Posted on 10th November 2017
A force-wide firearms surrender aimed at reducing the number of guns in circulation across Derbyshire is being launched on Monday. (November 13)
For two weeks from then, anyone who owns or is in possession of a firearm of any type – be it a pistol, shotgun, rifle, air weapon or imitation – is invited to bring it in to us.
The idea is to stop firearms from getting into the wrong hands and being used by offenders to commit crimes on our streets or anywhere else in the country.
As well as urging people to hand over firearms they don’t legally hold, we also want people to hand in any antique weapons or legally-owned guns that licence holders no longer want or need.
And we also want people to give us any replica or imitation weapons such as BB guns, so they can’t be used to commit crime.
The last firearms surrender in Derbyshire was in 2014, and saw 153 shotguns, rifles and pistols handed in along with more than 9,300 rounds of ammunition and three deactivated hand grenades.
Inspector Pat Howitt, who is leading the firearms surrender in Derbyshire, said: “The response we had to the last firearms surrender was fantastic and meant that there were 153 fewer weapons that could be used to commit crimes such as armed robbery in Derbyshire.
“The aim is to get guns off the streets and out of circulation, so we can stop criminals getting hold of them.
“Whether it’s a genuine firearm, an old antique pistol kept on display, a shotgun someone no longer wants or even just a BB gun that looks real, we want them all to be handed in.
“This surrender is part of that continuing work, giving people the chance to hand over guns that they do not want, no longer need, or should not have in the first place.
“By working together with the public, we can cut the number of guns available once again and keep our streets and communities safe.”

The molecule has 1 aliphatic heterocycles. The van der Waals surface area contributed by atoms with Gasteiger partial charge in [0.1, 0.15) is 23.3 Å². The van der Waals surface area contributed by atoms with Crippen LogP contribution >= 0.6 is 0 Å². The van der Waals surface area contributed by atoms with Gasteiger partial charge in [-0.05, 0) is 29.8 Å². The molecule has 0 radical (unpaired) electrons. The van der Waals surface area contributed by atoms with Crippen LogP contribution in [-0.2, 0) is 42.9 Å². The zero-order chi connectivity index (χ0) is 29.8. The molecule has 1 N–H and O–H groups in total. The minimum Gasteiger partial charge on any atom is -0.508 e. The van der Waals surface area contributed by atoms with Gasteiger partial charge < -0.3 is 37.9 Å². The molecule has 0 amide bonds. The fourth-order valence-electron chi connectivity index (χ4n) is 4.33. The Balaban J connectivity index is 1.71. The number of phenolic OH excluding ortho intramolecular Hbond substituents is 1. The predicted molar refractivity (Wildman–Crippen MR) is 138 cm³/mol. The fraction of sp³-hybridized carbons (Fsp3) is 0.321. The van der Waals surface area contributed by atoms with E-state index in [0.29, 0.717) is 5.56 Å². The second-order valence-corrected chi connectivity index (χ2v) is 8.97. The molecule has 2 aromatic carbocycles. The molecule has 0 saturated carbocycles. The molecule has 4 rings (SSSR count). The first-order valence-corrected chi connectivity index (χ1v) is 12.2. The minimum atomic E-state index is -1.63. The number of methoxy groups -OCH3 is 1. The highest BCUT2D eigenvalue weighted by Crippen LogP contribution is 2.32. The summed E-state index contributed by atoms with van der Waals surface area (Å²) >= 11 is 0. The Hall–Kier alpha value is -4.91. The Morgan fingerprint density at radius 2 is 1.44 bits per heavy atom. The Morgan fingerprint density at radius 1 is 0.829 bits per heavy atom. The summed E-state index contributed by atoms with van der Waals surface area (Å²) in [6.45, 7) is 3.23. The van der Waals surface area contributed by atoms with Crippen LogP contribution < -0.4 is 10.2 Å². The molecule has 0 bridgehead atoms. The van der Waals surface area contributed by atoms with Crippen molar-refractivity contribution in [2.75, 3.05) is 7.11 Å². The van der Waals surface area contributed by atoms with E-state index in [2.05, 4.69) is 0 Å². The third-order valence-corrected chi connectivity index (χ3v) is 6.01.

People who have guns they want to hand over to Derbyshire police can do so at four locations across the county – St Mary’s Wharf and Pear Tree police station in Derby; Chesterfield police station; and Buxton police station.
It’s a nationwide firearms surrender, so people living near the border with other counties can hand them in there, too.
Anyone who has a firearm, replica or imitation that they want to hand in is advised to keep the item out of sight while they are bringing it to one of our locations.
If you need more advice about what to do with a firearm or ammunition, call us on 101.
The surrender means that people can dispose of firearms in a safe place. During the surrender, people handing in guns can remain anonymous. The history of each live weapon will be checked for evidence of its use in crime and if they have not been used in criminality, they will be melted down or recycled.
Hardyal Dhindsa, Derbyshire’s Police and Crime Commissioner, welcome the surrender.
He said: “Derbyshire is one of the safest counties and I want it to stay that way. I’m clear that possession or use of a firearm - real, imitation or antique - can be dangerous in the wrong hands.
“We want to make sure the public have the opportunity to surrender any weapons that they have without a licence, or simply do not want, in a safe way.
“If this national campaign saves just one person from being injured or killed by a firearm it will be worthwhile.”